The anti-apoptotic members of the Bcl-2 family are attractive tumor-associated antigens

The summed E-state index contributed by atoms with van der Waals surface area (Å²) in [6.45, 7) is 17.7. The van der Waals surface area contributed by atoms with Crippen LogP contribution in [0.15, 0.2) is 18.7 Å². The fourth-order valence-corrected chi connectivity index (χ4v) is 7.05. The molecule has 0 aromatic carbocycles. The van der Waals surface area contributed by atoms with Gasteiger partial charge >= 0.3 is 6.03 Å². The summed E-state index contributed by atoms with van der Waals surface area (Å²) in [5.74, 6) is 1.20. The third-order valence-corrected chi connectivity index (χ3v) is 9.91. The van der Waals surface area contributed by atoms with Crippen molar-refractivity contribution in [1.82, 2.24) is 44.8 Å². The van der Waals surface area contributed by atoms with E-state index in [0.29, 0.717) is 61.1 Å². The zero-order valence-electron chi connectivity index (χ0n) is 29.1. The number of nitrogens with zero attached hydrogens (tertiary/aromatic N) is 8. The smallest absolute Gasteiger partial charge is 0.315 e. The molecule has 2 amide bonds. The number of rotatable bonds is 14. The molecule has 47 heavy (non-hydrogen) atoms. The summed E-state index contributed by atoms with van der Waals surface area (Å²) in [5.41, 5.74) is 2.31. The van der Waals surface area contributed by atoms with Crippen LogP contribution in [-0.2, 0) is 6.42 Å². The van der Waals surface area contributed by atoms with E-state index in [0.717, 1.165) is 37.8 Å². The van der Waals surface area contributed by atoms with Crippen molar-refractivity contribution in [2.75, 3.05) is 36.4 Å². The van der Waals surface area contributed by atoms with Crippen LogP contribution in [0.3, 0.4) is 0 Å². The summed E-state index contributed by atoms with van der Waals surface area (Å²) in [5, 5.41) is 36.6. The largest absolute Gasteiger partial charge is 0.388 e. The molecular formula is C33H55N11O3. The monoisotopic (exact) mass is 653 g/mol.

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Received: July 2, 2010, Accepted: August 9, 2010, Published: August 10, 2010Anti-apoptotic members of the Bcl-2 family (Bcl-2, Bcl-X(L) and Mcl-2) are pivotal regulators of apoptotic cell death. They are all highly overexpressed in cancers of different origin in which they enhance the survival of the cancer cells. Consequently, they represent prime candidates for anti-cancer therapy and specific antisense oligonucleotides or small molecule inhibitors have shown broad anti-cancer activities in pre-clinical models and are currently tested in clinical trials. In addition, immune-mediated tumor destruction is emerging as an interesting modality to treat cancer patients. Notably, spontaneous cellular immune responses against the Bcl-2 family proteins have been identified as frequent features in cancer patients underscoring that these proteins are natural targets for the immune system. Thus, Bcl-2 family may serve as an important and widely applicable target for anti-cancer immunotherapeutic strategies, alone or in the combination with conventional therapy. Here, we summarize the current knowledge of Bcl-2 family proteins as T-cell antigens, which has set the stage for the first explorative trial using these antigens in therapeutic vaccinations against cancer, and discuss future opportunities.
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